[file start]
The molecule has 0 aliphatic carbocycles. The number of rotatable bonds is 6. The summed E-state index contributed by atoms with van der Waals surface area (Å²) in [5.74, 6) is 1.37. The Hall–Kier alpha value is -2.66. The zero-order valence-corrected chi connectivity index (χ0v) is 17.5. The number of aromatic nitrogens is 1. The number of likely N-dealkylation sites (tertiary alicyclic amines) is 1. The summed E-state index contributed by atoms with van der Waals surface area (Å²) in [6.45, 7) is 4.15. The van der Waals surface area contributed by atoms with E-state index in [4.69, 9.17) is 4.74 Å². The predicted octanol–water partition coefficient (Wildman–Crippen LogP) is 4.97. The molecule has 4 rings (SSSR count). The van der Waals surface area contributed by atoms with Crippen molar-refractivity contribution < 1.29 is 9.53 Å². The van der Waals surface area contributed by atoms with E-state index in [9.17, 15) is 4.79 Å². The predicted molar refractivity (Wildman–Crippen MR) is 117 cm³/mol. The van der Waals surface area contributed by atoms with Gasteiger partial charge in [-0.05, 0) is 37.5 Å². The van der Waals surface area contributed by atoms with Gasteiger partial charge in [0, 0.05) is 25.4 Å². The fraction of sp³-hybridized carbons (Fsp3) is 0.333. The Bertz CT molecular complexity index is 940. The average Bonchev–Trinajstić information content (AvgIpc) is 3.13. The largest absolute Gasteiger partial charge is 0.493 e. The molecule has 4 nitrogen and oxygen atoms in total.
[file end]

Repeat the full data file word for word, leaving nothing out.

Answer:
The molecule has 0 aliphatic carbocycles. The number of rotatable bonds is 6. The summed E-state index contributed by atoms with van der Waals surface area (Å²) in [5.74, 6) is 1.37. The Hall–Kier alpha value is -2.66. The zero-order valence-corrected chi connectivity index (χ0v) is 17.5. The number of aromatic nitrogens is 1. The number of likely N-dealkylation sites (tertiary alicyclic amines) is 1. The summed E-state index contributed by atoms with van der Waals surface area (Å²) in [6.45, 7) is 4.15. The van der Waals surface area contributed by atoms with E-state index in [4.69, 9.17) is 4.74 Å². The predicted octanol–water partition coefficient (Wildman–Crippen LogP) is 4.97. The molecule has 4 rings (SSSR count). The van der Waals surface area contributed by atoms with Crippen molar-refractivity contribution < 1.29 is 9.53 Å². The van der Waals surface area contributed by atoms with E-state index in [9.17, 15) is 4.79 Å². The predicted molar refractivity (Wildman–Crippen MR) is 117 cm³/mol. The van der Waals surface area contributed by atoms with Gasteiger partial charge in [-0.05, 0) is 37.5 Å². The van der Waals surface area contributed by atoms with Gasteiger partial charge in [0, 0.05) is 25.4 Å². The fraction of sp³-hybridized carbons (Fsp3) is 0.333. The Bertz CT molecular complexity index is 940. The average Bonchev–Trinajstić information content (AvgIpc) is 3.13. The largest absolute Gasteiger partial charge is 0.493 e. The molecule has 4 nitrogen and oxygen atoms in total.